In the future, turning a flat sheet of composite material into a 3D footrest or bedside table could be as simple as turning on a hairdryer and directing it towards the flatpack’s joints. The furniture would “rise off the floor,” says James Fraser, mechanical engineer at Re:flex.
Self-assembling furniture is just one part of the vision. Inspired by nature, the ambitious researchers and budding entrepreneurs hope to transform everything from medical casts, bike parts, surgical robots and deployable space structures. Components will be reusable, personalised, simple to use – flexible.
“Natural materials and structures constantly respond and adapt to changes in the environment,” says Re:flex, which is backed by the Royal Commission for the Exhibition of 1851. “This makes organisms resilient to change.”
This natural resilience inspired Fraser and colleagues during a three-month group project on the Innovation Design Engineering programme, a two-year course run by Imperial College London and the Royal College of Art.
“We were really interested in natural organisms and processes, and how in a lot of these natural systems… the natural material is the machine,” says Fraser to Professional Engineering. “You don’t have – in the same way – components and sub-assemblies within something like a tree, for example. It all grows together but different parts of it function in different ways.”
James Fraser (second from right) with design engineer Karlijn Sibbel, electrical engineer Pierre Azalbert and designer Benton Ching
Plants also respond to external factors, such as a pine cone opening after humidity and temperature changes. The researchers wanted to “embody” that natural movement in the human-made world.
They turned to shape memory materials (SMMs). The materials deform after being heated, letting users shape them before they ‘freeze’ into that specific shape. They then remain in that shape until they are heated again to a certain temperature, when they deform and revert to their original shape.
The transformative possibilities of SMMs, which include shape memory polymers (SMPs) and shape memory alloys (SMAs), are clear. They also have some major drawbacks.
“They have been around for over 30 years, some of them, but they are still very expensive and very hard to get hold of,” says Fraser. “They are mostly in research labs across the world and there are only one or two-mass distributed materials. They are also very difficult to process and work with.” SMPs need particularly high temperatures and pressure during manufacturing, and SMAs require roughly 500ºC heat to reset.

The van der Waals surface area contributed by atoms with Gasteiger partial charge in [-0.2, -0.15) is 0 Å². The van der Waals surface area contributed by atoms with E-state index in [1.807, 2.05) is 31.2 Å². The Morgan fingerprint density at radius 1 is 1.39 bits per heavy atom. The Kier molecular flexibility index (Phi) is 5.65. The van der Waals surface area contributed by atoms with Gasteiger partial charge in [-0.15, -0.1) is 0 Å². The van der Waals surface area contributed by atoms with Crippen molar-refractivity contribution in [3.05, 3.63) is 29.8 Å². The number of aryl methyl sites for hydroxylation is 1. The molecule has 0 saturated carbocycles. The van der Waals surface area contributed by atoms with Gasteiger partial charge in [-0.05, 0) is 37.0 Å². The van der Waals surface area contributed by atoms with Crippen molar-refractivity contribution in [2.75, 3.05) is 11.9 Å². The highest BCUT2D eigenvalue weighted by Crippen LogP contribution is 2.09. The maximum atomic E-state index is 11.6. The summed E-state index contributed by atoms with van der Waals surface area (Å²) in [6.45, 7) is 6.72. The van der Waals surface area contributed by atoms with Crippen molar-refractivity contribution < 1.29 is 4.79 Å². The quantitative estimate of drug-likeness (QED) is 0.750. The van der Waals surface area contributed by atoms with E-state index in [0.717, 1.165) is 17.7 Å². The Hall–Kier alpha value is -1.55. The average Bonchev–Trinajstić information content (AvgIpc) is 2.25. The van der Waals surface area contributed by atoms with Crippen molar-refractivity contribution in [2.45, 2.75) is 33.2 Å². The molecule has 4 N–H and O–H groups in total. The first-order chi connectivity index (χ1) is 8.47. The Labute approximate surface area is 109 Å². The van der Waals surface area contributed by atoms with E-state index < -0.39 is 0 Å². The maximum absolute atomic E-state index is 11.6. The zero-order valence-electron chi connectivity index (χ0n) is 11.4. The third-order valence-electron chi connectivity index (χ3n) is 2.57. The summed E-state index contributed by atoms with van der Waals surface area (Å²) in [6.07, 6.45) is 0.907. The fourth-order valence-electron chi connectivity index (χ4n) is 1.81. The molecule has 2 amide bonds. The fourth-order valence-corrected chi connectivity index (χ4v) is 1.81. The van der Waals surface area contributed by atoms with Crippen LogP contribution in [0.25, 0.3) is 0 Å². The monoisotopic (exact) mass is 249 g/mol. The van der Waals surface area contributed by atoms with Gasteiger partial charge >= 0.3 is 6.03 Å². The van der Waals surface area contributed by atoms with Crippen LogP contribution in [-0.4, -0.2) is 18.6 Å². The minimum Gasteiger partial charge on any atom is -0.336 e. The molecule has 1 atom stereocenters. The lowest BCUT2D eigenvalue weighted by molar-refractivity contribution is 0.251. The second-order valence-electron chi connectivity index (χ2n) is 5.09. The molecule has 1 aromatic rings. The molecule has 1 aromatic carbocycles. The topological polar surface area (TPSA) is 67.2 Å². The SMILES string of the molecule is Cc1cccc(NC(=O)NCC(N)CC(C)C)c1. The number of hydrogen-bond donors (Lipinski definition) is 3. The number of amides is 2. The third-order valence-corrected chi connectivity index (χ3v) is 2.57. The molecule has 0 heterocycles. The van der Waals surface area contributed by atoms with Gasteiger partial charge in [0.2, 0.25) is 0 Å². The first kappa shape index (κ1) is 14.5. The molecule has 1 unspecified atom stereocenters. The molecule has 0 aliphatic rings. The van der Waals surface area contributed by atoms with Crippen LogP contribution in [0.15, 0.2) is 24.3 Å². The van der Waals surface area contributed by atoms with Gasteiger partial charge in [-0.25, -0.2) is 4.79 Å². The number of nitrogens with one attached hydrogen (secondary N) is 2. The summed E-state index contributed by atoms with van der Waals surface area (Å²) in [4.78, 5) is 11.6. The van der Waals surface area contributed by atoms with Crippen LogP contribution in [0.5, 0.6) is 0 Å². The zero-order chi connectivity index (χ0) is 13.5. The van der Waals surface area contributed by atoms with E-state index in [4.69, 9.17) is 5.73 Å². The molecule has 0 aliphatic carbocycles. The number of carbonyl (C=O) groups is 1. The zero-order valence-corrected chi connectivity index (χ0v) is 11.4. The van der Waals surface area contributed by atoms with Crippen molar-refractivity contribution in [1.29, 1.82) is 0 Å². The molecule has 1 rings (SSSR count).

Not satisfied with the available offering, the team set out to make its own SMM. After some research, it decided to create a shape memory hybrid (SMH), following work by Zhen Ding at Nanyang Technological University in Singapore. SMHs include two materials that do not demonstrate SMM properties, but combining them creates a composite that does. The team’s result was the material that gives their name – re:flex.
Conventional SMMs have been limited in application thanks to their prohibitive price – NASA has used them, and others have included small ‘wires’ in architectural facades. In contrast, re:flex is reportedly easy to manufacture and “much lower” cost, making it potentially applicable in a huge range of areas.
One of the first prototyped creations was a reusable cast for broken arms. “It would come flat and then you would heat it up and apply it to someone’s arm. Then you cool it down and it fits to that shape,” says Fraser. “After six weeks and the bone has set again you can lower their arm into a bath of warm water and the cast will unfold itself and you can clean it and use it for someone else.”
Although the technique has not yet been medically tested, the start-up believes it could hold numerous advantages. It is easily customisable, fitting to different people. Thanks to its reusability, it could help the NHS save significant amounts of money.
The prototype cast (left) and bicycle saddle
Other medical devices might benefit from the heat deformation and resetting aspect of re:flex. A one-size-fits-all orthotic could be moulded to patients’ feet, replacing custom-made insoles. At the other end of the spectrum, the team has spoken to a “leading” robotics researcher at Imperial who suggested the material could be useful on surgical robots because it acts as a single-component mechanism and can be moved and controlled from outside the body.
In furniture such as the self-assembling stool, re:flex material can work as a thermal actuator, where a change in shape of one material creates a larger movement throughout objects.
Beyond furniture and biomedical applications, Fraser flies through other potential uses – ergonomic computer accessories, adjustable bicycle saddles, deployable space structures, even dive computers moulded to swimmers’ wrists to make sure they stay put underwater. But while the team hopes to demonstrate the material in useful applications, it is also keen to hear ideas from other people on how to use the material in everyday life.
By making objects more flexible and reusable, Re:flex could make the world more sustainable. If it makes furniture assembly even simpler, it looks like a win-win.
Content published by Professional Engineering does not necessarily represent the views of the Institution of Mechanical Engineers.